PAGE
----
Video artist Bill Viola’s astounding and rarely seen visual accompaniment to Wagner’s operatic love story Tristan und Isolde is on display once again. From Jan. 29 to Feb. 23, the Canadian Opera Company (COC) is staging director Peter Sellars’ version of Tristan und Isolde—in which Viola’s sweeping slow-motion videos of water, fire and people are as integral to the action as the singers and music. Because of its ambitious technological requirements, Sellars’ version has only been fully staged by Opéra national de Paris at Bastille, later travelling to Kobe and Tokyo, Japan.
Video still from Opéra national de Paris’ production of
Tristan und Isolde
, 2005. Photo by Kira Perov
Viola’s video, which was recorded using everything from 35mm film cameras to analog black-and-white CCTV surveillance cameras, is played in real time, in sync with Wagner’s score. The imagery is projected on a 72’ x 40’ screen that is suspended above and behind the singers, who perform on a minimalist square stage. Video is live-switched by a three-person crew, whose members manually slow down and speed up the content so that it remains synchronized with the performance.
Video Perfect for Wagner
Director Peter Sellars is known for innovation. In the past, he has staged Antony and Cleopatra in the swimming pool of Harvard’s Adams House, set Handel’s opera Orlando in outer space, and (when an undergraduate) performed Wagner’s Ring Cycle using puppets.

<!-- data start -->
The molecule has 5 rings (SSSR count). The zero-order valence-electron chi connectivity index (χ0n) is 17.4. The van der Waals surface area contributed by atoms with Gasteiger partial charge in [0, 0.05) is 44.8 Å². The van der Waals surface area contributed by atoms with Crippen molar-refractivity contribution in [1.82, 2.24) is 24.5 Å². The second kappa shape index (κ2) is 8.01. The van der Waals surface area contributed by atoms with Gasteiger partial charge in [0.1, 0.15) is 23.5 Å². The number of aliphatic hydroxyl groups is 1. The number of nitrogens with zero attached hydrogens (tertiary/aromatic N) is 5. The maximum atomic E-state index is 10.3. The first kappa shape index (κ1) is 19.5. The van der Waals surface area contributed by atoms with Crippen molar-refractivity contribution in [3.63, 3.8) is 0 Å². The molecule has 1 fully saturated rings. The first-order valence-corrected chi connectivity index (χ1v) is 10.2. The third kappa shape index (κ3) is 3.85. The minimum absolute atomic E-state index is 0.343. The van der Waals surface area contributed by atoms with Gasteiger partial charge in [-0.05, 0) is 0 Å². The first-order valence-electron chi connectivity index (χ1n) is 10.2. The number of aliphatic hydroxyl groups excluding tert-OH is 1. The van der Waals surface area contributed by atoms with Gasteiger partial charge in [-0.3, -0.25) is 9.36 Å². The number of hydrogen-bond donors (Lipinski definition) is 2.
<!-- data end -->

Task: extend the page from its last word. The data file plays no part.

A longtime admirer of Viola’s work, Sellars views video as a perfect partner to Wagner’s otherworldly Tristan score and, indeed, the realization of what the 19th century composer was striving for. “Wagner was seeking a new, unified art form that integrated many existing art forms, which he referred to as a Gesamtkunstwerk,” Sellars explains. “Video integrated with theater was part of what he was working toward, even though it hadn’t been invented yet.”
Video artist Bill Viola is renowned for using exquisitely detailed high-resolution slow-motion imagery in Tristan und Isolde to show the shimmering details of water and fire and people’s interaction with them. But Viola is also someone who loves the graininess of old analog video. “In fact, my most beautiful camera is a CCTV surveillance camera that I bought for $200 at a swap meet in 1981,” he says. “By overloading this camera’s light intensifier, I can create evocative imagery that just doesn’t occur in a digital world.”
For Tristan und Isolde, Viola dipped into his decades of video imagery. As well, he rented an unused Space Shuttle assembly plant in Downey, Calif., to shoot scenes of water and fire, with stunt actors raised and lowered on mechanical lifts. There were often more than 40 people on the set, headed up by executive producer Kira Perov, longtime collaborator and Viola’s wife, and Harry Dawson, director of photography and a collaborator since 1992.
Photo by Kira Perov
It is worth noting that Viola did not use any greenscreen. Everything the audience sees originated in reality, not cyberspace.
“Our crew did the shooting there using both 35mm film and HD cameras,” says Alex MacInnis, Bill Viola’s technical director and one of the three people who runs the Tristan und Isolde video unit on stage. “Bill headed out with a DVCAM to capture nature shots, and did the rough cuts in [Apple] Final Cut Pro. He then worked with online video editor Brian Pete to painstakingly post hours of finished video for the opera.”